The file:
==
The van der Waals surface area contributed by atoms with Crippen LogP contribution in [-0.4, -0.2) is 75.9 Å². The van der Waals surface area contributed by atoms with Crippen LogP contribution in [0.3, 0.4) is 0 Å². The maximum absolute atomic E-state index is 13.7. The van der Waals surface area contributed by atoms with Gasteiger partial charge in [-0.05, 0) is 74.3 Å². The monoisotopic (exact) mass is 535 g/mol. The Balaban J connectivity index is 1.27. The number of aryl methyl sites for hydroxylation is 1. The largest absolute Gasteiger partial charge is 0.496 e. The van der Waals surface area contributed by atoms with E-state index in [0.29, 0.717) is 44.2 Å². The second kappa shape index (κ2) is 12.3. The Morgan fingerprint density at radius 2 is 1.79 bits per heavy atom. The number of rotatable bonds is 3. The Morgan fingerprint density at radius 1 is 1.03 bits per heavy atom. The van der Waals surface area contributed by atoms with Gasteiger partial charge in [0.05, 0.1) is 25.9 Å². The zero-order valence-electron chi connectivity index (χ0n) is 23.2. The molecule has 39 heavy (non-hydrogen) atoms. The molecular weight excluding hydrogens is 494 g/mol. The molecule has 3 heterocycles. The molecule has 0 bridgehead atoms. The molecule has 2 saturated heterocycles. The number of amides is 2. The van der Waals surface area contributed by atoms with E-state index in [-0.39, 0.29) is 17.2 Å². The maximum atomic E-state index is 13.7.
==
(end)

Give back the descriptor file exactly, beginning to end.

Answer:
The van der Waals surface area contributed by atoms with Crippen LogP contribution in [-0.4, -0.2) is 75.9 Å². The van der Waals surface area contributed by atoms with Crippen LogP contribution in [0.3, 0.4) is 0 Å². The maximum absolute atomic E-state index is 13.7. The van der Waals surface area contributed by atoms with Gasteiger partial charge in [-0.05, 0) is 74.3 Å². The monoisotopic (exact) mass is 535 g/mol. The Balaban J connectivity index is 1.27. The number of aryl methyl sites for hydroxylation is 1. The largest absolute Gasteiger partial charge is 0.496 e. The van der Waals surface area contributed by atoms with E-state index in [0.29, 0.717) is 44.2 Å². The second kappa shape index (κ2) is 12.3. The Morgan fingerprint density at radius 2 is 1.79 bits per heavy atom. The number of rotatable bonds is 3. The Morgan fingerprint density at radius 1 is 1.03 bits per heavy atom. The van der Waals surface area contributed by atoms with Gasteiger partial charge in [0.05, 0.1) is 25.9 Å². The zero-order valence-electron chi connectivity index (χ0n) is 23.2. The molecule has 39 heavy (non-hydrogen) atoms. The molecular weight excluding hydrogens is 494 g/mol. The molecule has 3 heterocycles. The molecule has 0 bridgehead atoms. The molecule has 2 saturated heterocycles. The number of amides is 2. The van der Waals surface area contributed by atoms with E-state index in [-0.39, 0.29) is 17.2 Å². The maximum atomic E-state index is 13.7.